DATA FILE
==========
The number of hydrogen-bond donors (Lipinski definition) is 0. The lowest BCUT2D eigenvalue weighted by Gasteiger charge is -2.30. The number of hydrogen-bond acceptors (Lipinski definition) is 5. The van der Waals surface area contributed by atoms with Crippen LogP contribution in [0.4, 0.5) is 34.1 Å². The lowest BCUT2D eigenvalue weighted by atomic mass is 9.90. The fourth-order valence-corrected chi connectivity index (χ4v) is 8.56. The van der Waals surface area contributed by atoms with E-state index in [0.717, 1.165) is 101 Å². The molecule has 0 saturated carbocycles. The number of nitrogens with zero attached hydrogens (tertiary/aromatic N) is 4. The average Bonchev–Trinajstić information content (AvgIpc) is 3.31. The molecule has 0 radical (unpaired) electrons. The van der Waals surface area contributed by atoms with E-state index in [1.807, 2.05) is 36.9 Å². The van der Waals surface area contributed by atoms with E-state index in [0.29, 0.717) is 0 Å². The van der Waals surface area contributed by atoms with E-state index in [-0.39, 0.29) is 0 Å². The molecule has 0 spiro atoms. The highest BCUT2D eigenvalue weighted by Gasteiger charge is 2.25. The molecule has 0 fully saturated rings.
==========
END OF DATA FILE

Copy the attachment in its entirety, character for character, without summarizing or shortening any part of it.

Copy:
The number of hydrogen-bond donors (Lipinski definition) is 0. The lowest BCUT2D eigenvalue weighted by Gasteiger charge is -2.30. The number of hydrogen-bond acceptors (Lipinski definition) is 5. The van der Waals surface area contributed by atoms with Crippen LogP contribution in [0.4, 0.5) is 34.1 Å². The lowest BCUT2D eigenvalue weighted by atomic mass is 9.90. The fourth-order valence-corrected chi connectivity index (χ4v) is 8.56. The van der Waals surface area contributed by atoms with E-state index in [0.717, 1.165) is 101 Å². The molecule has 0 saturated carbocycles. The number of nitrogens with zero attached hydrogens (tertiary/aromatic N) is 4. The average Bonchev–Trinajstić information content (AvgIpc) is 3.31. The molecule has 0 radical (unpaired) electrons. The van der Waals surface area contributed by atoms with E-state index in [1.807, 2.05) is 36.9 Å². The van der Waals surface area contributed by atoms with E-state index in [0.29, 0.717) is 0 Å². The van der Waals surface area contributed by atoms with E-state index in [-0.39, 0.29) is 0 Å². The molecule has 0 spiro atoms. The highest BCUT2D eigenvalue weighted by Gasteiger charge is 2.25. The molecule has 0 fully saturated rings.